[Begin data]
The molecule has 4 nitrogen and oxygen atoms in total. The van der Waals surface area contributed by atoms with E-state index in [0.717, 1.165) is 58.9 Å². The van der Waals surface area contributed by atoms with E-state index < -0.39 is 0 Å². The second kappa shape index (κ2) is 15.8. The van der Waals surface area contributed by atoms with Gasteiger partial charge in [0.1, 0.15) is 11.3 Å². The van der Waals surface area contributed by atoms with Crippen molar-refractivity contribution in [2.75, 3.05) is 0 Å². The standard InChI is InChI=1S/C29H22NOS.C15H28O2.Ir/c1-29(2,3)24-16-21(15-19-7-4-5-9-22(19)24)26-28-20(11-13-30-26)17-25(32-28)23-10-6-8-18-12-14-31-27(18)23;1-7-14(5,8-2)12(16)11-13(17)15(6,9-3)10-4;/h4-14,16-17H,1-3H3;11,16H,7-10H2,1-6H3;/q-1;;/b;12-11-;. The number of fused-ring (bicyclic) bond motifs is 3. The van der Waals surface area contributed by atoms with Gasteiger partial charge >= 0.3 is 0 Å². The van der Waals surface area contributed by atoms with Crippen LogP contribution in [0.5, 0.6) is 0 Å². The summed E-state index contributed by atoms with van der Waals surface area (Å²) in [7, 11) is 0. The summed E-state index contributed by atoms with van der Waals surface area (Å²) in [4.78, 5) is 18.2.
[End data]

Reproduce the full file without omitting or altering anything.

The molecule has 4 nitrogen and oxygen atoms in total. The van der Waals surface area contributed by atoms with E-state index in [0.717, 1.165) is 58.9 Å². The van der Waals surface area contributed by atoms with E-state index < -0.39 is 0 Å². The second kappa shape index (κ2) is 15.8. The van der Waals surface area contributed by atoms with Gasteiger partial charge in [0.1, 0.15) is 11.3 Å². The van der Waals surface area contributed by atoms with Crippen molar-refractivity contribution in [2.75, 3.05) is 0 Å². The standard InChI is InChI=1S/C29H22NOS.C15H28O2.Ir/c1-29(2,3)24-16-21(15-19-7-4-5-9-22(19)24)26-28-20(11-13-30-26)17-25(32-28)23-10-6-8-18-12-14-31-27(18)23;1-7-14(5,8-2)12(16)11-13(17)15(6,9-3)10-4;/h4-14,16-17H,1-3H3;11,16H,7-10H2,1-6H3;/q-1;;/b;12-11-;. The number of fused-ring (bicyclic) bond motifs is 3. The van der Waals surface area contributed by atoms with Gasteiger partial charge >= 0.3 is 0 Å². The van der Waals surface area contributed by atoms with Crippen LogP contribution in [0.5, 0.6) is 0 Å². The summed E-state index contributed by atoms with van der Waals surface area (Å²) in [7, 11) is 0. The summed E-state index contributed by atoms with van der Waals surface area (Å²) in [4.78, 5) is 18.2.